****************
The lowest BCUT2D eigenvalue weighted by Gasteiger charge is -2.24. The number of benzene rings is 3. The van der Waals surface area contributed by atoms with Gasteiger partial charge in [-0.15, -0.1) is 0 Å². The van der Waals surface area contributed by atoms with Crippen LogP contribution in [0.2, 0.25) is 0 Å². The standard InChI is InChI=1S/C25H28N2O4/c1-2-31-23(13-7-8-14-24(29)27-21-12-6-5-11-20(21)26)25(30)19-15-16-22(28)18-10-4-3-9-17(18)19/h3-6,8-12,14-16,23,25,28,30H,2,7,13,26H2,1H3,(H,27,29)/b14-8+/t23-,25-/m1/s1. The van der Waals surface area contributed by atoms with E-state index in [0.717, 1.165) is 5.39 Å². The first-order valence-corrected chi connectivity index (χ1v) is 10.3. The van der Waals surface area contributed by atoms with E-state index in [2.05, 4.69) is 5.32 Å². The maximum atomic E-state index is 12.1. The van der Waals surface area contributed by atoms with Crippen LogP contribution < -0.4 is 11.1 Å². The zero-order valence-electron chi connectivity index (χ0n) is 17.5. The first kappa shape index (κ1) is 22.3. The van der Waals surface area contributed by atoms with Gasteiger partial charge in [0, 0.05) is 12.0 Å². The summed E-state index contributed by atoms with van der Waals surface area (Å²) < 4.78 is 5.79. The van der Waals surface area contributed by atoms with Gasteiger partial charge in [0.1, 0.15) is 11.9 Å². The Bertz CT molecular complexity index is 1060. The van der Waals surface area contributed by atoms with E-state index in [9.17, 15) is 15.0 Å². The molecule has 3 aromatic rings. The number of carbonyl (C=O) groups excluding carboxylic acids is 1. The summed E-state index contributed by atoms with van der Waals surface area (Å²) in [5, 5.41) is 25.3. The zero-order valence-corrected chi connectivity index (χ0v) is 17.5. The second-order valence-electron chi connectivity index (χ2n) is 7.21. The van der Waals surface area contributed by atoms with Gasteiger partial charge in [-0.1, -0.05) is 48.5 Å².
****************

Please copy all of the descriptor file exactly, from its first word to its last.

The lowest BCUT2D eigenvalue weighted by Gasteiger charge is -2.24. The number of benzene rings is 3. The van der Waals surface area contributed by atoms with Gasteiger partial charge in [-0.15, -0.1) is 0 Å². The van der Waals surface area contributed by atoms with Crippen LogP contribution in [0.2, 0.25) is 0 Å². The standard InChI is InChI=1S/C25H28N2O4/c1-2-31-23(13-7-8-14-24(29)27-21-12-6-5-11-20(21)26)25(30)19-15-16-22(28)18-10-4-3-9-17(18)19/h3-6,8-12,14-16,23,25,28,30H,2,7,13,26H2,1H3,(H,27,29)/b14-8+/t23-,25-/m1/s1. The van der Waals surface area contributed by atoms with E-state index in [0.717, 1.165) is 5.39 Å². The first-order valence-corrected chi connectivity index (χ1v) is 10.3. The van der Waals surface area contributed by atoms with E-state index in [2.05, 4.69) is 5.32 Å². The maximum atomic E-state index is 12.1. The van der Waals surface area contributed by atoms with Crippen LogP contribution < -0.4 is 11.1 Å². The zero-order valence-electron chi connectivity index (χ0n) is 17.5. The first kappa shape index (κ1) is 22.3. The van der Waals surface area contributed by atoms with Gasteiger partial charge in [0, 0.05) is 12.0 Å². The summed E-state index contributed by atoms with van der Waals surface area (Å²) < 4.78 is 5.79. The van der Waals surface area contributed by atoms with Gasteiger partial charge in [0.1, 0.15) is 11.9 Å². The Bertz CT molecular complexity index is 1060. The van der Waals surface area contributed by atoms with E-state index in [9.17, 15) is 15.0 Å². The molecule has 3 aromatic rings. The number of carbonyl (C=O) groups excluding carboxylic acids is 1. The summed E-state index contributed by atoms with van der Waals surface area (Å²) in [5, 5.41) is 25.3. The zero-order valence-corrected chi connectivity index (χ0v) is 17.5. The second-order valence-electron chi connectivity index (χ2n) is 7.21. The van der Waals surface area contributed by atoms with Gasteiger partial charge in [-0.1, -0.05) is 48.5 Å².